• Maintain a record of when and how often you get headaches and when you take Naratriptan, so your physician knows whether the drug is effective for you.

  • If you take too many Naratriptan tablets, you may end up suffering from medication overuse headaches, in which case you may be required to stop taking the drug.

What Should You Discuss With Your Doctor Before Beginning Naratriptan Therapy?


Your doctor should be aware of the medications you take, any medical conditions you may have, and other relevant details relating to you, such as being pregnant or breastfeeding.

1. Medical History: Tell your doctor if you suffer from any of the following conditions:

  • Heart conditions.

  • Kidney issues.

  • Liver problems.

  • Diabetes.

  • Hypertension or high blood pressure.

  • High cholesterol levels.

  • Weight issues (being overweight).

  • Obesity.

Apart from these, let your doctor know if you are a smoker.

2. Drug History: Inform your doctor of all the prescription and over-the-counter medications you are taking, as well as any herbal supplements and vitamins. The medications you should be particularly wary about are antidepressant drugs. Let your doctor know if you are taking antidepressants.

3. Pregnancy: If you are pregnant or plan on getting pregnant, tell the doctor about it, as it is possible that Naratriptan can cause fetal harm.

4. Lactation: If you are breastfeeding or plan to do so in the near future, inform your doctor of the same. The possible presence of Naratriptan in breastmilk is unclear, so approach your doctor for information on how best to feed your baby while on Naratriptan.

Is Naratriptan Safe?

  • While Naratriptan is typically safe when availed and consumed as per prescriptions, there may be a few rare cases where patients experience side effects similar to heart conditions. These include pain, tightness, or heaviness in the chest, jaw, neck, and throat. However, these are not serious and are usually unrelated to heart conditions.

  • In addition, overuse may lead to headaches, so taking only the prescribed amount is essential.

Is Naratriptan Effective?

Naratriptan has proven effective and well-tolerated in treating migraine, particularly at a dose of 2.5 mg.

What Side Effects Can You Expect With Naratriptan?

  • Serious cardiac events, including myocardial infarction, exist in patients without coronary artery disease (CAD) history.

  • Cardiac rhythm disturbances (arrhythmias) include ventricular tachycardia (increased heart rate in the heart's lower chambers).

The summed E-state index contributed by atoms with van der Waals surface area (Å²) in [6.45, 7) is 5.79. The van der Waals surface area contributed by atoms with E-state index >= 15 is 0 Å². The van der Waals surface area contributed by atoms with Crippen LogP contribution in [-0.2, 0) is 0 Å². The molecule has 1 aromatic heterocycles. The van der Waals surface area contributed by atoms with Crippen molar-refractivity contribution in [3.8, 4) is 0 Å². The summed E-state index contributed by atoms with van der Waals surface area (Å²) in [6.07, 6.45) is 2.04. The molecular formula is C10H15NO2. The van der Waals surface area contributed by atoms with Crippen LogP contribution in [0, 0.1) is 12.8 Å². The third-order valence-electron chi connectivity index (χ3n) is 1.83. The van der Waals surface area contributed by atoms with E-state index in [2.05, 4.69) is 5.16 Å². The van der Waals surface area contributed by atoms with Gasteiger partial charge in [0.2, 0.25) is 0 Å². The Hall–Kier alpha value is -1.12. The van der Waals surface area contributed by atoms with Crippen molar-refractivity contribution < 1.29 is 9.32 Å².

• Cerebrovascular events like stroke and hemorrhage may occur.

  • Transient blindness, permanent blindness, and partial vision loss have been reported.

  • Non-coronary vasospastic reactions such as peripheral and gastrointestinal vascular ischemia.

  • Hypertension or increased blood pressure.

  • Medication overuse headache.

  • Pain or pressure of the chest, throat, neck, or jaw.

  • Serotonin syndrome which includes symptoms like hallucinations, agitation, increased heart rate, increased body temperature, nausea, vomiting, and incoordination.

  • Excessive allergic reactions (anaphylaxis) or hypersensitivity reactions like angioedema.

Can You Stop Taking Naratriptan Without Your Doctor’s Approval?

In case of an emergency where you experience any of the following conditions after taking Naratriptan, you must immediately stop taking the drug and consult your doctor:

  • Chest discomfort that lasts over a few minutes.

  • Breathing difficulty.

  • Nausea.

  • Vomiting.

  • Pain, pressure, or tightness in the chest, neck, jaws, or throat.

  • Lightheadedness.

  • Cold sweats.

Are There Any Dietary Restrictions to Consider When Taking Naratriptan?

  • You may take Naratriptan with or without food. There are no other dietary restrictions as such relating to taking the drug.

  • The tablet should be swallowed down with water.

  • Avoid consuming alcohol if you suffer from migraines, which may worsen the headaches.

How Should You Store and Dispose of Naratriptan?

  • Store Naratriptan tablets at a controlled room temperature of 20 to 25 degrees Celsius (68 to 77 degrees Fahrenheit).

  • Do not store the drug in conditions of extreme heat or moisture.

  • Keep the medication away from children and pets, and store it in the container with the lid tightly closed.